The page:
Trimble was once the wunderkind of Irish rugby, much as North is for Wales currently. Despite losing favour in the international XV over the last few years, Trimble's eye-catching performances for European quarter-finalists Ulster have warranted his inclusion in Declan Kidney's backline. North has been steadily improving since his memorable international debut in 2010. His combination of impressive physical stature and deceptive speed has been compared to that of the legendary Jonah Lomu, and Gatland and co will no doubt be hoping for some Lomu-esque charges up the Irish touchline come Sunday.
Tommy Bowe v Alex Cuthbert
Bowe is well-known to Welsh fans from his role at the Ospreys, potentially more well-known even than Cuthbert, who is a fairly new addition to the Blues side. With Shane Williams' retirement there was a winger position going spare and Cuthbert's try-scoring heroics for the Blues in Europe have earned him the spot. Cuthbert is a back in the mould of Roberts, Davies and North; his selection ahead of the more fleet-footed Liam Williams of the Scarlets could betray a plan by the Welsh management to challenge Ireland to a physical game. Cuthbert made his mark as a sevens player, and it is this combination of strength and speed that could see him edge the advantage over Bowe. Cuthbert's inexperience (he made his Welsh debut as a replacement for North in December 2011) has been cited by some as a cause for concern in the oft-tense fixture of Ireland v Wales; to those people I have two words: George North.
Rob Kearney v Leigh Halfpenny
A lot will be made of Halfpenny's small stature compared to his team-mates; Halfpenny steps right into the 'small but deadly' role left vacant by the retirement of Shane Williams. His accurate goal-kicking is a huge asset for Wales, and could see him take the mantle of first-choice goal-kicker for Wales, particularly given the injury concerns surrounding Priestland. Kearney will no doubt be a near constant threat to the Welsh defensive line and Halfpenny will need to be vigilant to stop Kearney getting a run-in at the Welsh try line.
Stephen Jones's late call up to the squad cannot really be labelled a shock. Let's review here: the man has 104 caps for Wales, has made 307 appearances for the Scarlets alone and currently lies second in the all-time points table for Europe's premier club competition the Heineken Cup. Experience like that is invaluable, and his inclusion now only makes his omission last week all the more baffling.
I noted at the time of the Welsh training squad's announcement that there was surprisingly little cover options at stand-off; and lo and behold the incumbent 10 Rhys Priestland limped off the field in the final Heineken pool game of the season with what looks to be a reasonably serious knee injury. That leaves James Hook and Gavin Henson as the only clear options at fly-half... if you can call them that.
Hook, a vastly talented player renowned the world over is not by a long shot a consistent starter in the Wales first XV. Perhaps cursed by his plethora of talents on the field, the former Osprey has been shunted from 10, to 12, to 15 without being able to nail down any one position. The label of 'utility player' has been more of a hinderance than a help to him, as it has turned out with fellow Welshman Jonathan Thomas in recent times.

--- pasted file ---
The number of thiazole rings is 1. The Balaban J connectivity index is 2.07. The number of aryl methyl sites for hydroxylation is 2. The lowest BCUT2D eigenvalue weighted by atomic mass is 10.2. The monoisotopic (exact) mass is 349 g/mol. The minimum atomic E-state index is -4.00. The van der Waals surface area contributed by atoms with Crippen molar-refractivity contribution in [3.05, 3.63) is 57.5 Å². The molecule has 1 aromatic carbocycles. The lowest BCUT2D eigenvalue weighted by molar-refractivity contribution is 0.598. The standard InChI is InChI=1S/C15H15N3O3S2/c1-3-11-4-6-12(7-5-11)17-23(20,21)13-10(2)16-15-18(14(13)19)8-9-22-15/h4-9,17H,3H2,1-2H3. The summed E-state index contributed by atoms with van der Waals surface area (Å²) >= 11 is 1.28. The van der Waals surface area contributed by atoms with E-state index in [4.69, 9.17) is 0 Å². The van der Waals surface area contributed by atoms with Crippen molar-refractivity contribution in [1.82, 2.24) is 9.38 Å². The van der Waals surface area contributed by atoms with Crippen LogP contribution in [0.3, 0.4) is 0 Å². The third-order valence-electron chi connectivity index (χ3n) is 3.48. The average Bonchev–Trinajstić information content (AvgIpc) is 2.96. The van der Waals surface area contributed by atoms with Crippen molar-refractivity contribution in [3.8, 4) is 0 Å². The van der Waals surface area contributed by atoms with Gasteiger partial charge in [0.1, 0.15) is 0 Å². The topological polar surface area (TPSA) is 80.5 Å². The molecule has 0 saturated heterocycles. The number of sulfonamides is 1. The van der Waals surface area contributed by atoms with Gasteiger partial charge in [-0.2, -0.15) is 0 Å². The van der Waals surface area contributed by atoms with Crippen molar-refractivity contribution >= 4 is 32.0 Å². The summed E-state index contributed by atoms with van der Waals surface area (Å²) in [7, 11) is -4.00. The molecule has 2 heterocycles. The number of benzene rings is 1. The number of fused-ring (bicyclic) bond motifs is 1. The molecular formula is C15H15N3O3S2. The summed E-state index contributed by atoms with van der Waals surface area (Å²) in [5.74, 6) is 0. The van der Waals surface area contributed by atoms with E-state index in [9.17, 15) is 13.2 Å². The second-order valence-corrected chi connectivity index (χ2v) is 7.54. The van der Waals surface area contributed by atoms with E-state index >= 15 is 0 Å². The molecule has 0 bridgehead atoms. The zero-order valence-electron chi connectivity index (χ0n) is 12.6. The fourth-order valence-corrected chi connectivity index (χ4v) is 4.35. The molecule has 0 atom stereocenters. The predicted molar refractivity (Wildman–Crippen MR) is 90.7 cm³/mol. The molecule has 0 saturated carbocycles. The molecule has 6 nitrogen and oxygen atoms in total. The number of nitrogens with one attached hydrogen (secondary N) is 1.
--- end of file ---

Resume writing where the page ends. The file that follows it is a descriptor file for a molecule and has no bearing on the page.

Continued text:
Henson... is there much to say that hasn't already been said? Everyone has their own opinion about whether his inclusion in the preliminary squad was justified. I myself think he is a hugely talented player, but 3 games for the Blues in two different positions for me isn't enough justification for inclusion in the national set-up. He's been out of rugby, let alone Welsh rugby, for quite awhile and thrusting him back in after only a few months is a very risky gamble.
That said, the Gatland-era hasn't exactly been gamble and risk-free. Many argued the selection (albeit last-minute) of Priestland at fly-half in the summer was a risk; he ended up being lauded as one of the best 10s in the tournament and a major player to watch out for in years to come. Gambling on either Hook or Henson at fly-half could turn out to be a masterstroke. But the fact remains, neither have really proven themselves internationally in this position, and arguably both function much better at first-receiver, operating inside a consistent fly-half.
With the injury toll mounting, it looks as though Wales could make the trip over to Ireland missing a third of their team; Priestland, Dan Lydiate and Gethin Jenkins all suffered injuries last weekend and preferred second row partnership Alun Wyn Jones and Luke Charteris are both still carrying injuries. So many frontline players missing in a tough tournament like the Six Nations surely calls for a calm head and experience - no one epitomises these qualities quite like Stephen Jones.
It may be Superstitious, but I've always thought Jones has to be included, precisely for times like these. And For Once In My Life, it looks like I may be right..